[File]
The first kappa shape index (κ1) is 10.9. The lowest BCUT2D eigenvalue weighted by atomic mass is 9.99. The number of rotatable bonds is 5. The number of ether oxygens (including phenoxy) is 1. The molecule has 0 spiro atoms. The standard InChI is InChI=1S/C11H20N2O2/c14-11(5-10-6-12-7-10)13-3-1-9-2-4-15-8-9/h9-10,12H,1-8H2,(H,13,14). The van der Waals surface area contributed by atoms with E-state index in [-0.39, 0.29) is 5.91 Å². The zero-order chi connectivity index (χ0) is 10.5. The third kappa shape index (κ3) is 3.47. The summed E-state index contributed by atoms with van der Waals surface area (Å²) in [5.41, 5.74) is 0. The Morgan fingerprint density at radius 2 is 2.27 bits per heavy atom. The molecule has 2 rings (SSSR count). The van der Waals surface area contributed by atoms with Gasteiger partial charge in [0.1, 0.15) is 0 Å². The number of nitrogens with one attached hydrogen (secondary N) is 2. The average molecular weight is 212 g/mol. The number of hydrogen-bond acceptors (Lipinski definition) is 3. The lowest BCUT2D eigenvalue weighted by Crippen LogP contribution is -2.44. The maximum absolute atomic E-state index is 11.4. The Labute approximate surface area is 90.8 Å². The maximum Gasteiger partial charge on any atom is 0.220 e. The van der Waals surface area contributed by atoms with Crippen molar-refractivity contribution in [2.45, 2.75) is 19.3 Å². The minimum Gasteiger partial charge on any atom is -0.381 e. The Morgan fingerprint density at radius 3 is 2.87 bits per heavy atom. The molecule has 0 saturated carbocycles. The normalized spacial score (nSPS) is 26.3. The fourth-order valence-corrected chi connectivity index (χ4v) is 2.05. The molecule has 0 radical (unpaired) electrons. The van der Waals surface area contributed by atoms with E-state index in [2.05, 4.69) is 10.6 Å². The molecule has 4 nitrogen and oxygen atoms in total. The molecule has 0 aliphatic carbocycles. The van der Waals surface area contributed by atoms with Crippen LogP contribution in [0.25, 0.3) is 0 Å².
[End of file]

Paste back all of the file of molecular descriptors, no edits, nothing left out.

The first kappa shape index (κ1) is 10.9. The lowest BCUT2D eigenvalue weighted by atomic mass is 9.99. The number of rotatable bonds is 5. The number of ether oxygens (including phenoxy) is 1. The molecule has 0 spiro atoms. The standard InChI is InChI=1S/C11H20N2O2/c14-11(5-10-6-12-7-10)13-3-1-9-2-4-15-8-9/h9-10,12H,1-8H2,(H,13,14). The van der Waals surface area contributed by atoms with E-state index in [-0.39, 0.29) is 5.91 Å². The zero-order chi connectivity index (χ0) is 10.5. The third kappa shape index (κ3) is 3.47. The summed E-state index contributed by atoms with van der Waals surface area (Å²) in [5.41, 5.74) is 0. The Morgan fingerprint density at radius 2 is 2.27 bits per heavy atom. The molecule has 2 rings (SSSR count). The van der Waals surface area contributed by atoms with Gasteiger partial charge in [0.1, 0.15) is 0 Å². The number of nitrogens with one attached hydrogen (secondary N) is 2. The average molecular weight is 212 g/mol. The number of hydrogen-bond acceptors (Lipinski definition) is 3. The lowest BCUT2D eigenvalue weighted by Crippen LogP contribution is -2.44. The maximum absolute atomic E-state index is 11.4. The Labute approximate surface area is 90.8 Å². The maximum Gasteiger partial charge on any atom is 0.220 e. The van der Waals surface area contributed by atoms with Crippen molar-refractivity contribution in [2.45, 2.75) is 19.3 Å². The minimum Gasteiger partial charge on any atom is -0.381 e. The Morgan fingerprint density at radius 3 is 2.87 bits per heavy atom. The molecule has 0 saturated carbocycles. The normalized spacial score (nSPS) is 26.3. The fourth-order valence-corrected chi connectivity index (χ4v) is 2.05. The molecule has 0 radical (unpaired) electrons. The van der Waals surface area contributed by atoms with E-state index in [2.05, 4.69) is 10.6 Å². The molecule has 4 nitrogen and oxygen atoms in total. The molecule has 0 aliphatic carbocycles. The van der Waals surface area contributed by atoms with Crippen LogP contribution in [0.25, 0.3) is 0 Å².